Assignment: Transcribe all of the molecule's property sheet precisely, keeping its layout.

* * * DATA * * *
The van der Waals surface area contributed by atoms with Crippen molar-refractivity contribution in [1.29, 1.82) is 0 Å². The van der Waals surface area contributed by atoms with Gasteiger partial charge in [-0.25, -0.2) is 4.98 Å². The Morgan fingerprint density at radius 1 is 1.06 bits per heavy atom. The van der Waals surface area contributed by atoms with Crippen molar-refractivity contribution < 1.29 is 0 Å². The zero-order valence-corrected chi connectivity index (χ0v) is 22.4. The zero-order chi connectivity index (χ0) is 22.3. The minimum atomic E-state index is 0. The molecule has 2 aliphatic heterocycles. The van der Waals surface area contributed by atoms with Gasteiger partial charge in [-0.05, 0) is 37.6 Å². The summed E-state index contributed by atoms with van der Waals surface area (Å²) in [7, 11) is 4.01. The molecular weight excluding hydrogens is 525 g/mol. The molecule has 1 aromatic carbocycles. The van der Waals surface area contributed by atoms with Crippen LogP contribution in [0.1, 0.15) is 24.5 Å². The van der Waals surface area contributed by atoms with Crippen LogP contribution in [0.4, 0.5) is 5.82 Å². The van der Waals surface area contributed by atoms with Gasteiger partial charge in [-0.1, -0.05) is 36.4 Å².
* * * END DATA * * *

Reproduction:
The van der Waals surface area contributed by atoms with Crippen molar-refractivity contribution in [1.29, 1.82) is 0 Å². The van der Waals surface area contributed by atoms with Gasteiger partial charge in [-0.25, -0.2) is 4.98 Å². The Morgan fingerprint density at radius 1 is 1.06 bits per heavy atom. The van der Waals surface area contributed by atoms with Crippen molar-refractivity contribution < 1.29 is 0 Å². The zero-order valence-corrected chi connectivity index (χ0v) is 22.4. The zero-order chi connectivity index (χ0) is 22.3. The minimum atomic E-state index is 0. The molecule has 2 aliphatic heterocycles. The van der Waals surface area contributed by atoms with Gasteiger partial charge in [-0.05, 0) is 37.6 Å². The summed E-state index contributed by atoms with van der Waals surface area (Å²) in [7, 11) is 4.01. The molecular weight excluding hydrogens is 525 g/mol. The molecule has 1 aromatic carbocycles. The van der Waals surface area contributed by atoms with Crippen LogP contribution in [0.1, 0.15) is 24.5 Å². The van der Waals surface area contributed by atoms with Crippen LogP contribution in [0.4, 0.5) is 5.82 Å². The van der Waals surface area contributed by atoms with Gasteiger partial charge in [-0.1, -0.05) is 36.4 Å².